National Post: How to heal dry skin, according to a top dermatologist

Dry Skin

Our very own, Dr. Benjamin Barankin was recently quoted in The National Post about dry skin – products and preventatives.

During the colder months, our bodies are often covered in layers of clothes. Then during the summer, we shed some layers and our skin makes a guest appearance. As we sport shorts, tanks and sandals, we’re sometimes surprised by the state of our skin. 

It can be off-putting when legs are so dry they look like the Sahara desert floor, cracking in the heat. Or when elbows are so rough they can injure others. Or when heels split open and start bleeding. Problems that many dry-skinned humans have to deal with on a daily basis.

In order to cure dry skin, and prevent it, we reached out to Dr. Benjamin Barankin. Dr. Barankin is a Toronto dermatologist and medical director of Toronto Dermatology Centre. He’s already helped us find the best sunscreens and understand basic skincare, and now he shares his expertise in our quest to have happy and healthy skin.

What can cause dry skin?

“Dry skin has lost its moisture. It can appear as dry, but also dull, scaly or flaky, and sometimes itchy. If it is prolonged, it can result in eczema (red, itchy, sometimes weepy skin),”  says Dr. Barankin.“It can be due to aging, or medications (e.g. acne treatments, blood pressure pills, diuretics, statins for cholesterol), or long dry winters, and often has a genetic component too.”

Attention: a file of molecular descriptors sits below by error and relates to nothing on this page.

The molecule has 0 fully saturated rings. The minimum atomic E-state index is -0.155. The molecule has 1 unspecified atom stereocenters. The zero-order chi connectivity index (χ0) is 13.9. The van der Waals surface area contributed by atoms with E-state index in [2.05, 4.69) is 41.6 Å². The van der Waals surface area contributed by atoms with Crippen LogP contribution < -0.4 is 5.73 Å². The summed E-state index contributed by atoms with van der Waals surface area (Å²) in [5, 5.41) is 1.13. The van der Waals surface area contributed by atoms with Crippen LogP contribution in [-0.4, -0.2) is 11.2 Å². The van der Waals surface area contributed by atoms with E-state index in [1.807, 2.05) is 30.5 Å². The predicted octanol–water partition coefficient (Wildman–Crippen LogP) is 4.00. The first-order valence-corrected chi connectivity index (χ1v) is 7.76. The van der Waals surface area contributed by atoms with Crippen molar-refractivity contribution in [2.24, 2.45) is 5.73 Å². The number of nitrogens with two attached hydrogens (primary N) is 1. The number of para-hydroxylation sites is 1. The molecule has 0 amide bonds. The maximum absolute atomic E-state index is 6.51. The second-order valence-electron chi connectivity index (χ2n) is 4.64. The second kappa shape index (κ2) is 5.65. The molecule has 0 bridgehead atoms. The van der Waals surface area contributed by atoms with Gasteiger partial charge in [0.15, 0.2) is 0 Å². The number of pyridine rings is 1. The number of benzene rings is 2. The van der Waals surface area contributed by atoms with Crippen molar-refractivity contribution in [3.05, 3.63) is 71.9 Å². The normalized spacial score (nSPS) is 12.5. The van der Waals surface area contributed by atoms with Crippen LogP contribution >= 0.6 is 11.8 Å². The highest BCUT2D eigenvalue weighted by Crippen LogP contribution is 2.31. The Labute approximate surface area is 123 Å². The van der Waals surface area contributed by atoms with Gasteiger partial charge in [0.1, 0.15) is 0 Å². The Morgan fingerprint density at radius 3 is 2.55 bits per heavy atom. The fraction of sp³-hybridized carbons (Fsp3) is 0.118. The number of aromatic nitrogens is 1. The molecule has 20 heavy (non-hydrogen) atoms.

What can cause cracked heels?

“As skin dries, it shrinks which can cause cracking. Some cracks can be deep, and then become sore or even bleed,” shares Dr. Barankin. It can even get medical. “Some people have cracking of heels because they have an actual skin condition like foot fungus (tinea pedis) or psoriasis or eczema.”

How do I know if I should see a dermatologist or use over-the-counter products? 

“For dry skin or cracked heels, definitely worth trying some over-the-counter products first. Also, being more mindful to moisturize immediately after bathing, as well as having a cool-mist humidifier on in the wintertime,” says Dr. Barankin. 

“And minimizing exposure to the elements (e.g. wearing gloves, hat, scarf etc., or avoiding going outdoors on cold or windy days). Using less harsh soaps is important (like CeraVe Hydrating Cleansing Bar or Dove sensitive skin bar) too, and reducing friction from towels by pat drying instead of rubbing.”

Are there any home remedies that are effective to treat dry skin?

“Lots of different products worth trying. In general, the greasier the better (ointments and balms are best, then creams, lotions the least),” says Dr. Barankin. Adding that “Urea is a useful ingredient and should be used at higher concentrations for hands and feet.” 

Dr. Barankin also suggests the following possible ingredients for home remedies (many are raw ingredients, so use with caution):

Credit: By Randi Mann,

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